Posted by: notsofancynancy | August 25, 2014

The Suitcase, Chapter 1, The Adventure Begins

I thought for my newer readers we should go back to the beginning.

The Suitcase, my father’s journey through World War II

Chapter 1

The Adventure Begins

The Suitcase

The Letters

My parents moved into a rest home in 1994 due to my mother’s failing health. My daughter and her husband bought their house. In the attic they found a suitcase of letters. It seems like I should have known about the letters but heck, I must have forgotten. Both my sisters and brother knew about them, so I must have known at one time. They are all letters my father wrote to my mother and a few he wrote to my grandmother. The first one was written in 1937 and the final one in 1945.  They would span many changes in my mother and father’s lives, their relationship and their families. The letters are few until my father gets mustered into the Army on 23 December 1940. Then is when they fill the suitcase.

When my daughter Tania first told me about the letters I knew that something had to be done with them, after all they ARE our history. I took them home and put them all in chronological order. I scanned that first letter and looked at how many were left and I became overwhelmed. There are SO many of them, did I mention it is a suitcase full? There may be thousands, but I guess we will find out together if you want to join me for this adventure.

The Photo Album with Dad’s writing

The Pictures

When my parents sold their house, my nephew, Harold, and his wife, Kris, became guardians of our family pictures. Thank goodness they took them and kept them safe until my siblings and I came to our senses and realized something was missing from our lives, our pictures. I started looking to find my family tree information to pass on to the kids and grand kids. I am told that is something that happens at this stage in life. Old age is when we gather our history and get it ready to hand down. It is a good thing the younger generation told me as I did not even know I was middle age yet!

About seven years ago Kris and Harold moved to New Jersey and our family pictures went with them. In the meantime I had started working on the family tree. I got a chance to go to New Jersey and stay a couple of months in September of 2011. Harold is a stay at home dad and he had to go away for 6 months because of a job and Kris travels with her job so I stayed and helped with his kids so they could keep their commitments. I went on a scanning spree while I was there. I scanned 1600+ family pictures into my computer. There were thousands of unidentified pictures I did not scan. The 1600 were just the ones I could identify or that my family has identified and written names on the picture. My focus was getting as much historical information as I could from the pictures and I believe I have been successful.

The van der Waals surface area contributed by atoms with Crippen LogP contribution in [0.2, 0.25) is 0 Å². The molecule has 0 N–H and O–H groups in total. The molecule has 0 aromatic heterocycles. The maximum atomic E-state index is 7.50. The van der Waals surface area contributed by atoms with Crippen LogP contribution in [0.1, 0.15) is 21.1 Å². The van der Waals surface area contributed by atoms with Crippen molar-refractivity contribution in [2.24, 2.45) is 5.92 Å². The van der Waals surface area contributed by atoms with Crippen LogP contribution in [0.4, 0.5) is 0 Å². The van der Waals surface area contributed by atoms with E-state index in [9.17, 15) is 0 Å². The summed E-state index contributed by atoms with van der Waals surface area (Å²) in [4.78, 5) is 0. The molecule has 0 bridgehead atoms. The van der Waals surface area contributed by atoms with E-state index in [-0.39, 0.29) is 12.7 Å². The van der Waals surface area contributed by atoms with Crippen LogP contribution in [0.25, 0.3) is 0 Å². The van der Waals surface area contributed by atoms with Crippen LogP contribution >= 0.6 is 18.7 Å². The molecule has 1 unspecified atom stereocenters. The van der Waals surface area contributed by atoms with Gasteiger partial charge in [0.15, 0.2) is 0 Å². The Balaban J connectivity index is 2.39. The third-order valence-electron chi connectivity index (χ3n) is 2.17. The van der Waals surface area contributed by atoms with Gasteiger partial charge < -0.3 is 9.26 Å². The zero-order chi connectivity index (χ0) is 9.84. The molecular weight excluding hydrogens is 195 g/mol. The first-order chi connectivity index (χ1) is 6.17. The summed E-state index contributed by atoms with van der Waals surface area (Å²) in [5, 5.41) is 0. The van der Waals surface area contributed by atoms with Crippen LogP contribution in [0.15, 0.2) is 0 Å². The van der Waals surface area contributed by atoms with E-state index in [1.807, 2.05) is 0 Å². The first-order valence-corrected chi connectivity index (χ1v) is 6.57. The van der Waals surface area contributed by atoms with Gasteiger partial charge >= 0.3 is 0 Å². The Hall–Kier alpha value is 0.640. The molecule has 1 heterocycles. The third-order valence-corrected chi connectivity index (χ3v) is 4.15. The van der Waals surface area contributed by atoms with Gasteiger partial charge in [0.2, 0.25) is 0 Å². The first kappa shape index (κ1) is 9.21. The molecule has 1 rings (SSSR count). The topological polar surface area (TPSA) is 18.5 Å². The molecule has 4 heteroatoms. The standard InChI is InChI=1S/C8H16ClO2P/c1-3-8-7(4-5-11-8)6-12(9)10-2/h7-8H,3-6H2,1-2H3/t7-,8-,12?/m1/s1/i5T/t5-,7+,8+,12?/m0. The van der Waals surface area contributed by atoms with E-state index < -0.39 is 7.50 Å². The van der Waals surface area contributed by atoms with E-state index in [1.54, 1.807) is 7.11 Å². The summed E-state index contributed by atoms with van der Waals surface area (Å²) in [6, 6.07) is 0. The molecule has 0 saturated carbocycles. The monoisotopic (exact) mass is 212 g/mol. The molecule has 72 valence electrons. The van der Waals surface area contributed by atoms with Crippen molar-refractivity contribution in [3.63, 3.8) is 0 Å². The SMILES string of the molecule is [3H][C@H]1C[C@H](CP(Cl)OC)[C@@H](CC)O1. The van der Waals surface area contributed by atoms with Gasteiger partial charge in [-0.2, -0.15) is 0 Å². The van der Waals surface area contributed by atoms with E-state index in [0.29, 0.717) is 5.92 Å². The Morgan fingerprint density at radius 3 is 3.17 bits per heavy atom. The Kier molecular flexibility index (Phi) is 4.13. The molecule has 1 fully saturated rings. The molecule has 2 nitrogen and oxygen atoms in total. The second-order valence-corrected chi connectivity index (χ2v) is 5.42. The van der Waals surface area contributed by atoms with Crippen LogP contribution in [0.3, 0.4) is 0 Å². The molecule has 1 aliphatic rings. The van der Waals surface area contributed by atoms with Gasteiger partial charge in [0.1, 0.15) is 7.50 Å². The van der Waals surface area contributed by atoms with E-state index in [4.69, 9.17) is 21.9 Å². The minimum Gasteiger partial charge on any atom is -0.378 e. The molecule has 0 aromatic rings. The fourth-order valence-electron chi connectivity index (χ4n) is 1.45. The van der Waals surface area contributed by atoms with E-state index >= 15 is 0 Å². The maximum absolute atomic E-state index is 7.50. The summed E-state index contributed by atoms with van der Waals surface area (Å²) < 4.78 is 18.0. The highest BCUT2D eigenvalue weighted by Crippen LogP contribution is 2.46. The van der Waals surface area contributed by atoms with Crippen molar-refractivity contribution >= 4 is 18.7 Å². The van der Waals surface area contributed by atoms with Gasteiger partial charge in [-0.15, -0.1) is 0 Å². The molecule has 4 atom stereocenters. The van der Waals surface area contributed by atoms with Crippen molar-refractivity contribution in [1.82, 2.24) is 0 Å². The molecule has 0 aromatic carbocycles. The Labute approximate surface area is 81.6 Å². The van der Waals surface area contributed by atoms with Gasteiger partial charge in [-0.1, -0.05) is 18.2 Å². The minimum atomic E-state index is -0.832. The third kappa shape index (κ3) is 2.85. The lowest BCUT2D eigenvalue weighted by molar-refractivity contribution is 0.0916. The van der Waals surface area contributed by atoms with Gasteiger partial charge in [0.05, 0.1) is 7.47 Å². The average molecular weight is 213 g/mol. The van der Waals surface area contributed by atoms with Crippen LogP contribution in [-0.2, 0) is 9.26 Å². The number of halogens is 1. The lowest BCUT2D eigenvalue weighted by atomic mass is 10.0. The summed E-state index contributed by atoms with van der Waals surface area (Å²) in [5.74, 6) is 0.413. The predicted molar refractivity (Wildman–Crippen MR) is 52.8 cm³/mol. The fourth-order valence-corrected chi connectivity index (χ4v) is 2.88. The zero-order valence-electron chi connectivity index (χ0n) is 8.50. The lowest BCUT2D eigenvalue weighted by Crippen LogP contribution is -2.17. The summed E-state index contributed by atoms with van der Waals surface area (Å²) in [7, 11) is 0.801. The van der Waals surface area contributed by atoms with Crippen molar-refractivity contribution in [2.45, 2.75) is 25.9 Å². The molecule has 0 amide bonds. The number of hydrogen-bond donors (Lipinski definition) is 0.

While I was organizing the mass of pictures I came across a black unassuming photo album. As I flipped through the pictures I only saw pictures of my father’s time in WW II, with the 110th Quartermaster, in the US Army. There were only names of three men visible, Tribble, in St Jean, France, Levinsky, and Dudley. Since I did not have a lot of time there, I set this album aside thinking I would take it home and give it to my brother Loren for Christmas.

I am a history nut and had been studying the homesteading my great grandparents did. I have started two books about that era. When I got the album home I decided I should scan the pictures before I gave them to my brother; after all they are now historical pictures. I took them out of the original album to scan and was excited by what I found. Last names, places, and a few comments, my father wrote on the backs of the pictures. What I also found was that although there are several pictures of my father in this album, it was more an album in honor of the men my father served with. All of a sudden I got a little panicky and felt it was up to me to get as many pictures to the families of these men as I could. It was then I knew what I had to do. Reunite these pictures with the families who might or might not, already have them.  I needed to work with this collection, find any surviving family members possible, and pass on the story of the 110th 35th Quartermaster.